Title page for ETD etd-07072007-125734


Type of Document Master's Thesis
Author Smith, Leanna Deveres
URN etd-07072007-125734
Title "Fame's Eternal Camping Ground": Louisiana and Virginia Civil War Cemeteries
Degree Master of Arts (M.A.)
Department History
Advisory Committee
Advisor Name Title
Gaines Foster Committee Chair
Charles W. Royster Committee Member
David H. Culbert Committee Member
Keywords
  • cemetery
  • Virginia cemetery
  • Louisiana cemetery
  • Civil War cemetery
  • commemoration
  • national cemetery
Date of Defense 2007-06-28
Availability unrestricted
Abstract
The Civil War in the United States was the deadliest conflict faced by Americans during the nineteenth century. The resulting numbers of dead bodies called for a change in both cemetery planning and traditional cemetery use. The Union created what became the National Cemetery System, consisting of standardized, nearly identical cemeteries created throughout the South both during and immediately after the war. This system, controlled by the federal government, sought to honor the loyalty of the Union dead while simultaneously dishonoring the Confederate dead, who could not be buried in national cemeteries. In contrast, southerners formed local organizations, primarily made up of women, to provide burial services for their dead. They also sought to restore honor to the Confederate dead through such methods as the Lost Cause, which provided a southern perspective on the Civil War and proclaimed the Confederate dead to be heroes. Both sides used their respective burial grounds as sites for commemoration, further recognizing the loyalty and heroism of the dead and showing that they could provide proper care for the graves of their fallen soldiers.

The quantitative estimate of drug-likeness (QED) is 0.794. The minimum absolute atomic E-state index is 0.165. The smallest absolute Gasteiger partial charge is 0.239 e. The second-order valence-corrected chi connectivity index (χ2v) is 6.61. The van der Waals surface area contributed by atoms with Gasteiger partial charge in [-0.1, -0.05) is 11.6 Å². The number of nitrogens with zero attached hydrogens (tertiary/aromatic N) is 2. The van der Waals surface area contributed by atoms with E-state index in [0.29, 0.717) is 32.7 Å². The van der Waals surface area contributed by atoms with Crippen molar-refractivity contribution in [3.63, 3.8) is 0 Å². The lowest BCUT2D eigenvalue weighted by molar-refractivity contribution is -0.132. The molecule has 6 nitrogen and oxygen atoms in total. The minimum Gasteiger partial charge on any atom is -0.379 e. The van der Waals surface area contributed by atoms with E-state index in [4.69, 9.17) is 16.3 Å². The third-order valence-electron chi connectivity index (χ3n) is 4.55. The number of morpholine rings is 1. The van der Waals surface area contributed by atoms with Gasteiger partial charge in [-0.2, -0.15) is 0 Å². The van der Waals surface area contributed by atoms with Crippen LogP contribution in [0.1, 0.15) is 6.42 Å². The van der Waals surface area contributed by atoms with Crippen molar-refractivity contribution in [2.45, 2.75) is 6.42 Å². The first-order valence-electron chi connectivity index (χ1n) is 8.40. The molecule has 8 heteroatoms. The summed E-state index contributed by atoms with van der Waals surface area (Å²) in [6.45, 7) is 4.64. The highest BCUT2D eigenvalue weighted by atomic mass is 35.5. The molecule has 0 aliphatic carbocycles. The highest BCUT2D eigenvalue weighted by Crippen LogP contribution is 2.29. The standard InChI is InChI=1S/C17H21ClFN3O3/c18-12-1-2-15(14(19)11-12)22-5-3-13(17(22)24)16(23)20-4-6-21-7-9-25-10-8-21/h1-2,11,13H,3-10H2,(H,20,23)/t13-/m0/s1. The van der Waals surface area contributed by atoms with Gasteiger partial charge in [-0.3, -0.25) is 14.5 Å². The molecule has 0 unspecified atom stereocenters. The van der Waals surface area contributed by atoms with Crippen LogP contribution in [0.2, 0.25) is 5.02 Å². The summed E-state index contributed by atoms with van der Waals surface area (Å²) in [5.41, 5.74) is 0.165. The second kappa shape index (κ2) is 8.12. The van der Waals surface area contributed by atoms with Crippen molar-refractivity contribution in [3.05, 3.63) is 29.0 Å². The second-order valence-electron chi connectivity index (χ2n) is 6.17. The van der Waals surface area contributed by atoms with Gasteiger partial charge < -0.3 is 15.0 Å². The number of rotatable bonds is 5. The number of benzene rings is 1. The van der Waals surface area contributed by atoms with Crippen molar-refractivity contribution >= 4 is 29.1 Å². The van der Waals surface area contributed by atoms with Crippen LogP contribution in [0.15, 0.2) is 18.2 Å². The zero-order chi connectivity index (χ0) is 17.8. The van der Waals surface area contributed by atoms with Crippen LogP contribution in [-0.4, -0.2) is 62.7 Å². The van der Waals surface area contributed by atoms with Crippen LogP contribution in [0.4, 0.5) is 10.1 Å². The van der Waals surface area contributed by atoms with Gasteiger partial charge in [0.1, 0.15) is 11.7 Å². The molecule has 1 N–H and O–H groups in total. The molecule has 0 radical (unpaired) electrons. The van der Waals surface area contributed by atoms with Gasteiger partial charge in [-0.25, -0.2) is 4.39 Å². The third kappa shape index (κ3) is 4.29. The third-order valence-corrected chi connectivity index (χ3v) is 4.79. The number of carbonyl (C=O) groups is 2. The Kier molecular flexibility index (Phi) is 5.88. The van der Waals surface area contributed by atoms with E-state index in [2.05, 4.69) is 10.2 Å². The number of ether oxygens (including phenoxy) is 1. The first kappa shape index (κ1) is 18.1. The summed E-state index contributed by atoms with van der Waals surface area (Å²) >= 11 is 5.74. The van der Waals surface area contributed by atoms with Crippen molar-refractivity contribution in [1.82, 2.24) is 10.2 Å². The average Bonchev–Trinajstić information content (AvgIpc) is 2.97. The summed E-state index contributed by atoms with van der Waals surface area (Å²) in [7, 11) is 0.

The states of Virginia and Louisiana both went through the process of cemetery creation and commemoration after the Civil War, but in different ways. Virginia, in the Upper South, was the site of numerous battles, resulting in large numbers of dead and therefore large numbers of burials in the state. The process of cemetery creation as well as commemorative practices in Virginia was competitive between the federal government and southerners, with each side striving to show better care for the dead. In Louisiana, however, fewer battles during the war combined with a Deep South location that limited the number of northerners in the state, resulted in fewer national cemeteries and Confederate burial sites. The process of cemetery creation and the commemoration that followed in Louisiana was therefore not as contentious as the process in Virginia. Together, the history of Civil War cemeteries in Virginia and Louisiana provides a broader understanding of the process of cemetery creation and commemoration that resulted from the Civil War.

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